Today colleagues and I published a paper that brings together years of thinking and discussion about how to provide environmental managers access to the best available scientific evidence (Dicks et al. 2014). The mainstay of our approach is a ‘4S’ hierarchy. This describes different levels of evidence synthesis, each level more condensed and accessible to decision-makers than the level below. The four Ss are: Studies, Systematic Reviews, Summaries, and Decision Support Systems. OK, we know that the last one’s really a D.
As part of the ESRC Festival of Social Science 2014, the University of East Anglia is running a series of public exhibitions, talks and interactive demonstrations to explore the questions ‘what does nature do for me?’ and ‘what is nature worth?’.
At this free event in November 2014, economists and geographers will illustrate the interconnection between modern lifestyles and the natural environment using a range of information technologies. Are you interested in getting involved?
This will be my last post to the Valuing Nature Network site in my role as VNN communications manager, as I prepare to say goodbye to the Valuing Nature Network, and take up my new role as the Communications and Impact Manager for the ESRC-funded Nexus Network.
It's been great working with you over the past couple of years and I have learnt a huge amount about the research, policy and business interests in valuing nature.
I'm leaving you in safe hands - the new team will take over shortly, so expect to hear from them soon.
It was announced yesterday that English arable farmers will be able to fulfill their Ecological Focus Area requirement under the new Common Agricultural Policy by planting leguminous crops - peas, beans and other pulses – on 5% of their land. Ecological Focus Areas are one of the new compulsory greening measures, originally conceived as areas of land left out of production, or with low intensity production, managed or left alone to benefit wildlife.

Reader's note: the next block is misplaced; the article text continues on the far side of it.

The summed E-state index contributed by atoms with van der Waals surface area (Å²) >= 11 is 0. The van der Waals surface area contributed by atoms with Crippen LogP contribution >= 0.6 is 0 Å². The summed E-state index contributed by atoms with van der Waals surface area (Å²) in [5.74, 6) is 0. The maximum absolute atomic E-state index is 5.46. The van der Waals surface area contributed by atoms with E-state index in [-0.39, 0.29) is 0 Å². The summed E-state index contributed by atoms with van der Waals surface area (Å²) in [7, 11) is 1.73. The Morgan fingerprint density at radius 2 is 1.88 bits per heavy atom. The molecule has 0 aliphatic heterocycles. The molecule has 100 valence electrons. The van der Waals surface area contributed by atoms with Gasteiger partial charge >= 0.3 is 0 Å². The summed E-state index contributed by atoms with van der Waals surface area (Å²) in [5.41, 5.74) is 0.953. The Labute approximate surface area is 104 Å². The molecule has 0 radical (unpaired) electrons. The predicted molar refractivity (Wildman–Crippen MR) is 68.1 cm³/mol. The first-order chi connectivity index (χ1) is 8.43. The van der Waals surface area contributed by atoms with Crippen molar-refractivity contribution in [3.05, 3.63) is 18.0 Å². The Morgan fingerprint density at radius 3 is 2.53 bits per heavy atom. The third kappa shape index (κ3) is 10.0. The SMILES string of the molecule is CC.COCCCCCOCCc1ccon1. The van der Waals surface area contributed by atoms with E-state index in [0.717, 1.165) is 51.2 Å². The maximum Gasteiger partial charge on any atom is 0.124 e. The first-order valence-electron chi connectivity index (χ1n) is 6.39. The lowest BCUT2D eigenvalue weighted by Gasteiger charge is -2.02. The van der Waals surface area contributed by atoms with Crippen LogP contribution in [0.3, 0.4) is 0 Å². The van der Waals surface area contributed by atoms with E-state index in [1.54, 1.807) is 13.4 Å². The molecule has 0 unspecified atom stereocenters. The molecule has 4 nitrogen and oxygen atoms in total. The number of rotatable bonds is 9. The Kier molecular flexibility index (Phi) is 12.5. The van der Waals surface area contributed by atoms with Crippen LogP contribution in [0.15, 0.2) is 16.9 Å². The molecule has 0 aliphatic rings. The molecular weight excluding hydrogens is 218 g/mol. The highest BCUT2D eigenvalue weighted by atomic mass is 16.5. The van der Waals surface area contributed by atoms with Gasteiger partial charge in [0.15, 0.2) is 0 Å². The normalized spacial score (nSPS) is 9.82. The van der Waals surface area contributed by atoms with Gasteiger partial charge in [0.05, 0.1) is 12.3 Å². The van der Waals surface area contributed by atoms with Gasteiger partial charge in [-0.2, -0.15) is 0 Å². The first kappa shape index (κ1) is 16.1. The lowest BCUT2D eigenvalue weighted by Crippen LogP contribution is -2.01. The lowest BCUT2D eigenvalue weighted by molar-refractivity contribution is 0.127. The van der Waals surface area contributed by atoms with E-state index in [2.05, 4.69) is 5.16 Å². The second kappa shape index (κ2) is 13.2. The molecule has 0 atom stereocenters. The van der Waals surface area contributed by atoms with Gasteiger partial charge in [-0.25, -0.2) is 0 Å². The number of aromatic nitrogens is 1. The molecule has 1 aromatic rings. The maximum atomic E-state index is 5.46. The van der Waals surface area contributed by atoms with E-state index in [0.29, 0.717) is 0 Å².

The newly reformed European Common Agricultural Policy includes compulsory greening measures, linked to the direct farm subsidies rather than being voluntary.
This should have been a good change, further protecting farmed ecosystems across Europe and the important services they provide. Our analysis, published today in Science, explains why it is not.
The National Pollinators Strategy for England came out yesterday for consultation. In it, the Government outlines what it will do to help pollinators over the next 10 years.
Essentially it boils down to three things that are new:
• Provide targeted Government guidance on how to help pollinators
• Fund research to start filling in some glaring knowledge gaps
• Implement a new pollinator monitoring scheme from 2016.
Last Friday I went to the True-Cost Accounting in Food and Farming conference in London, organised by the Sustainable Food Trust.
Last week I also went to the Living With Environmental Change event in Birmingham - this is a partnership of organisations that fund and use environmental research and as you can guess covers a huge range of topics, from flooding to climate change.
Last week I went to Birmingham to meet with my communications colleagues from other initiatives who are working broadly in the area of communicating the value of ecosystem services.